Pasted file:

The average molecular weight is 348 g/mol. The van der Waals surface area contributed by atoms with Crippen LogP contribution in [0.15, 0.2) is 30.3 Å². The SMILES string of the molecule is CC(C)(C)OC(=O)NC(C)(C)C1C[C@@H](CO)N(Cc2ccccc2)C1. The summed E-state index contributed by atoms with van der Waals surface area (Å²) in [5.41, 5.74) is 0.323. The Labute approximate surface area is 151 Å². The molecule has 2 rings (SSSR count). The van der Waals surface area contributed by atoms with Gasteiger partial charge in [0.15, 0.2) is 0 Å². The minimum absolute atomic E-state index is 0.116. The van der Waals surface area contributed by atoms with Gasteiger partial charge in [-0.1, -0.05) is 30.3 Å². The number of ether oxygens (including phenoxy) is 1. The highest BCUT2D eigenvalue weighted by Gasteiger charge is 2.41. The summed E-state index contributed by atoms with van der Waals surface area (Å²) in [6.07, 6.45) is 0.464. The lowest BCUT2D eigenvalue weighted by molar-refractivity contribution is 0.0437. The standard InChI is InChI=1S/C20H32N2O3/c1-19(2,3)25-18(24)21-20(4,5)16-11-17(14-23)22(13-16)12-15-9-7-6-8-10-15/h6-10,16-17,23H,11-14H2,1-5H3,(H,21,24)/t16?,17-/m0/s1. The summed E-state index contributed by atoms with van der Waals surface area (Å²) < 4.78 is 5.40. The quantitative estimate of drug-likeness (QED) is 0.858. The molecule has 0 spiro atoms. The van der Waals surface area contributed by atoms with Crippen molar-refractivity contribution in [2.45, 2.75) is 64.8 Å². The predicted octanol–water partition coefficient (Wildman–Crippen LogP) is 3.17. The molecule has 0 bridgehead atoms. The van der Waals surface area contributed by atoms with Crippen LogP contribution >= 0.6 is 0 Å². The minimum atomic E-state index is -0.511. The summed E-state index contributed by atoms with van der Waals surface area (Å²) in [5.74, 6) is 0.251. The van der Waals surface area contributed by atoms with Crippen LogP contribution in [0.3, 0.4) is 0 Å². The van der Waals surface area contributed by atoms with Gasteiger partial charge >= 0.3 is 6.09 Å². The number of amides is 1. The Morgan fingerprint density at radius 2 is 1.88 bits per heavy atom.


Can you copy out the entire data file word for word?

The average molecular weight is 348 g/mol. The van der Waals surface area contributed by atoms with Crippen LogP contribution in [0.15, 0.2) is 30.3 Å². The SMILES string of the molecule is CC(C)(C)OC(=O)NC(C)(C)C1C[C@@H](CO)N(Cc2ccccc2)C1. The summed E-state index contributed by atoms with van der Waals surface area (Å²) in [5.41, 5.74) is 0.323. The Labute approximate surface area is 151 Å². The molecule has 2 rings (SSSR count). The van der Waals surface area contributed by atoms with Gasteiger partial charge in [0.15, 0.2) is 0 Å². The minimum absolute atomic E-state index is 0.116. The van der Waals surface area contributed by atoms with Gasteiger partial charge in [-0.1, -0.05) is 30.3 Å². The number of ether oxygens (including phenoxy) is 1. The highest BCUT2D eigenvalue weighted by Gasteiger charge is 2.41. The summed E-state index contributed by atoms with van der Waals surface area (Å²) in [6.07, 6.45) is 0.464. The lowest BCUT2D eigenvalue weighted by molar-refractivity contribution is 0.0437. The standard InChI is InChI=1S/C20H32N2O3/c1-19(2,3)25-18(24)21-20(4,5)16-11-17(14-23)22(13-16)12-15-9-7-6-8-10-15/h6-10,16-17,23H,11-14H2,1-5H3,(H,21,24)/t16?,17-/m0/s1. The summed E-state index contributed by atoms with van der Waals surface area (Å²) < 4.78 is 5.40. The quantitative estimate of drug-likeness (QED) is 0.858. The molecule has 0 spiro atoms. The van der Waals surface area contributed by atoms with Crippen molar-refractivity contribution in [2.45, 2.75) is 64.8 Å². The predicted octanol–water partition coefficient (Wildman–Crippen LogP) is 3.17. The molecule has 0 bridgehead atoms. The van der Waals surface area contributed by atoms with Crippen LogP contribution >= 0.6 is 0 Å². The minimum atomic E-state index is -0.511. The summed E-state index contributed by atoms with van der Waals surface area (Å²) in [5.74, 6) is 0.251. The van der Waals surface area contributed by atoms with Crippen LogP contribution in [0.3, 0.4) is 0 Å². The van der Waals surface area contributed by atoms with Gasteiger partial charge >= 0.3 is 6.09 Å². The number of amides is 1. The Morgan fingerprint density at radius 2 is 1.88 bits per heavy atom.